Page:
One of the rarest of the World War II military vehicles is the limited-production WC-64 "Knockdown" ambulance, commonly referred to as the "KD ambulance." This vehicle was designed and built by the Dodge Division of Chrysler Corporation in Mound Park Michigan, apparently in response to two problems: heavy losses of cargo ships and the military vehicles that were on board to German submarines early in the war and the lack of an air-transportable ambulance.

Dodge WC-64KD
Dodge WC-54 Ambulance 1942-1944
The WC-64 Ambulance (KD) was developed in 1944 because its predecessor the WC-54 occupied to many space during shipping due to the one piece box-like body. In early 1943 the Ordnance Department and the Medical Department Equipment Laboratory started work on what was to become the WC-64 "knock-down" (KD) ambulance. On this vehicle, the rear body really was a box which could be easily dismantled into a series of flat panels to reduce the required shipping place. Once assembled, it was not intended to get disassembled again.


The KD was designed to be shipped in a "knocked-down" condition that would allow two ambulances to be shipped in the same space that would hold only one conventional vehicle (see photo 1). The reduced size would also allow air transportation.

The engine, transmission and transfer case were basically the same as the WC-54 and the other trucks in the three-quarter series but the special reinforced chassis was longer and the WC-64 had much comfortable riding performance because of it's better springs and oil filled shock absorbers.

PHOTO 1 Two WC-64sready for shipment
PHOTO 2 WC-64s assembled and ready to be used
According to Dodge Military Vehicles, 1940-1945, Collection No. 1, the WC-64 ambulance was standardized on March 24, 1944 with the production scheduled to begin in early 1945 and production of the Dodge WC-54 ambulance was phased out in April l of 1944. Deliveries of the WC-64 KD design began soon after and the design was declared as "standard" on 29 March 1944 with the WC-54 being downgraded to "limited standard". This indicates that the total production of 3/4-ton Dodge ambulances in 1945, 3,500 units, was all WC-64s. Nearly all of the KD’s were shipped to Europe, although a few of them remained in the U.S. Apparently most (and maybe all) KD’s are registered as 1942, 1943 and 1944 models. The reason for this is unclear, however, since the WC-64 didn't go into production until early 1945.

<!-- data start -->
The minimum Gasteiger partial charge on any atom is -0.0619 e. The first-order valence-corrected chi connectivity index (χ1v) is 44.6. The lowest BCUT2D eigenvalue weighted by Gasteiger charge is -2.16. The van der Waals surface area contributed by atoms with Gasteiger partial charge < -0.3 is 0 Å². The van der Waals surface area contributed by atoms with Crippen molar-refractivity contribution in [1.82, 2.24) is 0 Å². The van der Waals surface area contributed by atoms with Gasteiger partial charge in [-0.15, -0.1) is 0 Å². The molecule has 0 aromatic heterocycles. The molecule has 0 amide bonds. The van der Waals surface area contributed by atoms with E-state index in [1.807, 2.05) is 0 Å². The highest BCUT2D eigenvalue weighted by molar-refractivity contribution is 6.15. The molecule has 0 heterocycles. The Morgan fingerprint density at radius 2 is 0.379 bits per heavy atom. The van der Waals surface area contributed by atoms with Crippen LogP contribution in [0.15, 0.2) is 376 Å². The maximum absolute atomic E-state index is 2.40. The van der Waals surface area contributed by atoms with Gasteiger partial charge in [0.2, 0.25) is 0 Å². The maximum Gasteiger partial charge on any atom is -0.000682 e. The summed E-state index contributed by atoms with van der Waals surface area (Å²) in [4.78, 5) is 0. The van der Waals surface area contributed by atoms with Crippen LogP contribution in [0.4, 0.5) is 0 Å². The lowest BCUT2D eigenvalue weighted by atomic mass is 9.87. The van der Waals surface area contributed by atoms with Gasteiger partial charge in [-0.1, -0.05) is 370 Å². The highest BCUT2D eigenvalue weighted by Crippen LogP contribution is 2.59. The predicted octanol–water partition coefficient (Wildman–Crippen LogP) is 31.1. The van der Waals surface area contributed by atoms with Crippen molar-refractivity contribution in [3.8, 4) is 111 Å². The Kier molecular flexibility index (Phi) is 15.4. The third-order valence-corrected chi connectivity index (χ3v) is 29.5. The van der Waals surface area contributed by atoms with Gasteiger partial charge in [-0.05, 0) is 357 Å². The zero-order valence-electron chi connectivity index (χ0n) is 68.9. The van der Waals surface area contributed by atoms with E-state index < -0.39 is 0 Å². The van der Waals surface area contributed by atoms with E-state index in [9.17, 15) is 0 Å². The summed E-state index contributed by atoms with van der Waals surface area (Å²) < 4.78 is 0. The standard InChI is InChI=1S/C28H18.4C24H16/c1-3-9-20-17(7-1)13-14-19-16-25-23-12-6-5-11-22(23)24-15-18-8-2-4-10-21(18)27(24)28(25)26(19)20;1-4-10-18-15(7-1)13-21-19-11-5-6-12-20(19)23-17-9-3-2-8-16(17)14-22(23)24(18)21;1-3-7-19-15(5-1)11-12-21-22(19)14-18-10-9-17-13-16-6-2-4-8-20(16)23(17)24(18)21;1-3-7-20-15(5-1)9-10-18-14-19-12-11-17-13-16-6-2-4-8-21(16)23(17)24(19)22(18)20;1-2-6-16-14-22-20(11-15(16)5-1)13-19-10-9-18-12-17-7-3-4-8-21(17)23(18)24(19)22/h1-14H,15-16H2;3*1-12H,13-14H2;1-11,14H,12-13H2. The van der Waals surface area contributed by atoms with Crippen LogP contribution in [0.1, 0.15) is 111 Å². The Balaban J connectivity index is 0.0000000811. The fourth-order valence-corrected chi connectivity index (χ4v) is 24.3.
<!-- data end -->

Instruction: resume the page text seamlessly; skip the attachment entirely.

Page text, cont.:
Developing the WC64 began actually in 1943. At first not as a Ambulance but as a Command vehicle. The reason for that was that the Command Cars (WC 56-56), because of there shape, were to easy to spot for the enemy. So a CP that looked more like a WC51/52 would be the solution. So the first prototype was based on a WC52 and it had many of the familiar feathers later used on the KD, see photo’s 3 and 4.

PHOTO 3 WC-52 used as CP

The red circles in the photo's 3 and 4 indicate later WC-64 feathers

A second prototype had already a longer wheelbase and was also first used as a CP and transportation vehicle. Later one these prototypes where mend to be Ambulances that could be easily disassembled by using a canvas tilt. This canvas was replaced by isolated panels to create a more comfortable shelter space for the wounded. This eventually resulted in the first Knock Down.
PHOTO 4 Early Knock Down Ambulance with canvas tilt
In 1944 the early prototypes of the KD were apparently built on a WC-53 carryall chassis with the 114-inch wheelbase (or even the WC-52 weapons carrier 98-inch wheelbase) rather than the later WC-54 ambulance 121-inch wheelbase. As can be seen in Photos 5 thru 7, this resulted in a very short driver's compartment.
PHOT0 5 Ambulance, 3/4 Ton 4x4, 3/4 Left Front View. This photo¬graph was almost certainly taken at a proving ground
Photo 5, titled "Ambulance, 3/4 Ton, 4x4 - 3/4 Left Front View" was almost certainly taken at a proving ground. This KD prototype shows a number of differences from the production version:
It is apparently built on a shorter chassis than the WC-54 ambulance 121-inch wheelbase, which was used for the KD. There is barely room for the spare tire between the front fender and rear body, which would make it very difficult for the driver to enter and exit. Entry from the driver's side would be almost impossible if the doors were installed.
Less obvious evidence of the short chassis is the single vertical seam ahead of the rear wheel-well where the production version has two seams. The running board in Photo 5 is short, and does not extend to the rear of the cab. No spotlight is fitted. The canvas top appears to be essentially the final version, but without the sheet metal "box" framework that later models used.
Photo 5 also shows two roof vents, rather than the three that were in the production model. There is a vent above the canvas top that may have been for the heater that was later installed below the front emergency door. The lower location would be far better in keeping dirt and rain out of the rear compartment. There is a side vent at the rear of the side panel that did not appear in the production version.